Notes from the Toolshed

During my 2007 deployment to Iraq I became convinced there was something in the water which transformed everyone at a higher command level into an utter window licker. It is a strange phenomenon in the Marine Corps where those who work in a Combat Operations Center (COC) completely lose their minds. Of course, those of us who have worked in a COC of one kind or another know higher and adjacent are completely mad or clueless and elements reporting to us are incompetent and running around like wild Indians.

From our perspective at the company level, dealing with higher levels was always such a joy.  They wanted two scoops everything we had and gave us a great big bowl of grief in return. We had laptops which operated in slow motion, a VOIP phone capable of reaching no one we wanted to talk to, electronic warfare devices which blocked our own comm, drivers who operated mine rollers like bumper cars, and a growing sump hole threatened to leisurely devour our entire OP.

Here’s a brilliant example of the mindset of someone working in the COC. One of our Corpsmen once called in a MEDEVAC. For the sake of brevity, Corpsmen normally identified the type of patient by telling everyone within hearing the patient was either urgent, priority, or routine over the radio. These three words were supposed to help us all figure out how messed up a patient was and what type of care would be required. This info was passed not only over the radio but also over the computer. Naturally the Senior Watch Officer back at Battalion picked up the VOIP phone, called our company COC and asked questions about how seriously the patient was hurt. What part of urgent didn’t he get?  Didn’t he understand we just told him everything we knew? We weren’t actually out there with the squad. Somehow he must have of thought we were dragging all our COC gear with us on patrol and were holding out vital information just to spite him.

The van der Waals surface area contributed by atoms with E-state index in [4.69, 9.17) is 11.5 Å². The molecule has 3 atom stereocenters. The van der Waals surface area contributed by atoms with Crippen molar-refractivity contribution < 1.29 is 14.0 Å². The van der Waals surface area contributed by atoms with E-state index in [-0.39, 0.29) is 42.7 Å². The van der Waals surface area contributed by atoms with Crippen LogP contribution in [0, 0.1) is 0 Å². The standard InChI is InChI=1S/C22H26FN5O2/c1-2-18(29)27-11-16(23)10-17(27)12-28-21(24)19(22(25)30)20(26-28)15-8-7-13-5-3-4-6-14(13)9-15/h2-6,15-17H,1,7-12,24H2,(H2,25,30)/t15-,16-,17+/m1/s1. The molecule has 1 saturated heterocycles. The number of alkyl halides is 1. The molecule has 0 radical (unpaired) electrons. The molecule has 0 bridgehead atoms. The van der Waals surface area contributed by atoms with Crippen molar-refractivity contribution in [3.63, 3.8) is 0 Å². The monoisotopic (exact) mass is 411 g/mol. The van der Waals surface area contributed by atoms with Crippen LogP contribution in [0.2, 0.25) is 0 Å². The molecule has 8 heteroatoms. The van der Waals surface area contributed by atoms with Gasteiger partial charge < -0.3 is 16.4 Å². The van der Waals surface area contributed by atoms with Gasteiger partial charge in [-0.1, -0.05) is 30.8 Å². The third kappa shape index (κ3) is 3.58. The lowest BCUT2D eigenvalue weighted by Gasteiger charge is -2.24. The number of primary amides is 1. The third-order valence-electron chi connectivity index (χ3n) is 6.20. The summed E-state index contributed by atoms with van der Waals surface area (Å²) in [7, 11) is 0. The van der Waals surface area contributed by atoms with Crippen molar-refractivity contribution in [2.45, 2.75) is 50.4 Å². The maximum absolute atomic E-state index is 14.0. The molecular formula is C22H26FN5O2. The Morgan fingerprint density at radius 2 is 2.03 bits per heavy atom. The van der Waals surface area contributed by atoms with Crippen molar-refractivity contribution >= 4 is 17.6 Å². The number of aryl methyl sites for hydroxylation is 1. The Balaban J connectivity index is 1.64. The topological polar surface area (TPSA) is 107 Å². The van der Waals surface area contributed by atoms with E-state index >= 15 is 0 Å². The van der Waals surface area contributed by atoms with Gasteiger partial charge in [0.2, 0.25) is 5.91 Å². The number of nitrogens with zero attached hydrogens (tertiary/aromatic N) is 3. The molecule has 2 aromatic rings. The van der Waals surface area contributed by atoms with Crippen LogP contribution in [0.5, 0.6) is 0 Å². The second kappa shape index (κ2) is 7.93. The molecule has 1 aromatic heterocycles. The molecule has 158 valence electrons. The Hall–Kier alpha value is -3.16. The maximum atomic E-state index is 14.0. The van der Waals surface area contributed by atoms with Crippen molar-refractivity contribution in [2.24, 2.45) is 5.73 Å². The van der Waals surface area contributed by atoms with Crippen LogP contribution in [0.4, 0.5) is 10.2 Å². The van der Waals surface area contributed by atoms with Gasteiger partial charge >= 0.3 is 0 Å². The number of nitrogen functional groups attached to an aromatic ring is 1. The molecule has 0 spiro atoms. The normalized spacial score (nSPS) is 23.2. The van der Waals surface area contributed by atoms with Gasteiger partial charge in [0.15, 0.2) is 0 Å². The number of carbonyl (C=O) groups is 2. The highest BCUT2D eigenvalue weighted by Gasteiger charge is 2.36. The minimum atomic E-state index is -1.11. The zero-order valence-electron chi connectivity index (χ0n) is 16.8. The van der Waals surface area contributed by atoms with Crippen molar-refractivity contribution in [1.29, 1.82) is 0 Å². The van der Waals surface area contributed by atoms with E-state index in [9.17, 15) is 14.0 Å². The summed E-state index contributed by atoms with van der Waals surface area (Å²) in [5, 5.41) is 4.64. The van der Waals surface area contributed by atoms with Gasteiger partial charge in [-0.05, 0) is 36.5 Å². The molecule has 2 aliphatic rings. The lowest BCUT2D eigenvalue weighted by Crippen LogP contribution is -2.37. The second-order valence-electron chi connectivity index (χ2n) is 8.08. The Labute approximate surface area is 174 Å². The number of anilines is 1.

One time we reported receiving indirect fire (IDF) from a mortar on our OP. The radio operator at the battalion COC came back with: “Regiment wants to know how you know you were taking IDF.” Once again, Marines had to physically restrain me from screaming into the handset.  My CO would not allow me to report the major indicator was the consistency of the crap in our shorts being the same as every other time we took IDF.

Then there was the time the Senior Watch Officer was pissed at our reporting and called our OP demanding to speak to the Company Commander. It didn’t help when I answered: “Sir, we reported him outside the wire to meet with Sheik So-And-So and the Battalion Commander two hours ago. You’re the battalion COC, how do you not know where he is?”

Another brilliant question: “Do you know when you are going to have GSWAN up and running?” I have no memory what the letters GSWAN stood for but it was something which allowed all kinds of other electronic equipment to function. This was particularly amusing since we had no idea what caused it to go down in the first place and our tech guy was feverishly trying to figure out why we couldn’t use Outlook, MercChat, TacChat, etc. My initial response to inform them we’d e-mail the answer as soon as we knew. This was voted down by the CO.

It was questions like those which only confirmed the person asking sported a secretary’s ass, grown large on DFAC dining and did nothing but sit behind a keyboard launching situation reports.  And you just KNEW they had been issued a brand new M4 right out of the box while your Marines were firing A4s which had long since turned silver and had more combat time than the Jarhead operating it.

Another interesting occurrence was whenever our patrols made some kind of contact (the shooty kind). Instead of reading our contact report everyone and their mother called us on the radio, VOIP phone, MercChat, e-mail, and by smoke signal asking what was going on.  Asking questions they already have the answers to was a favorite tactic of higher designed to make us hate them. If the Marine Corps didn’t keep you pissed off you’d never have enough hate in you to kill when the time came. It’s the only logical theory and I’m sticking to it.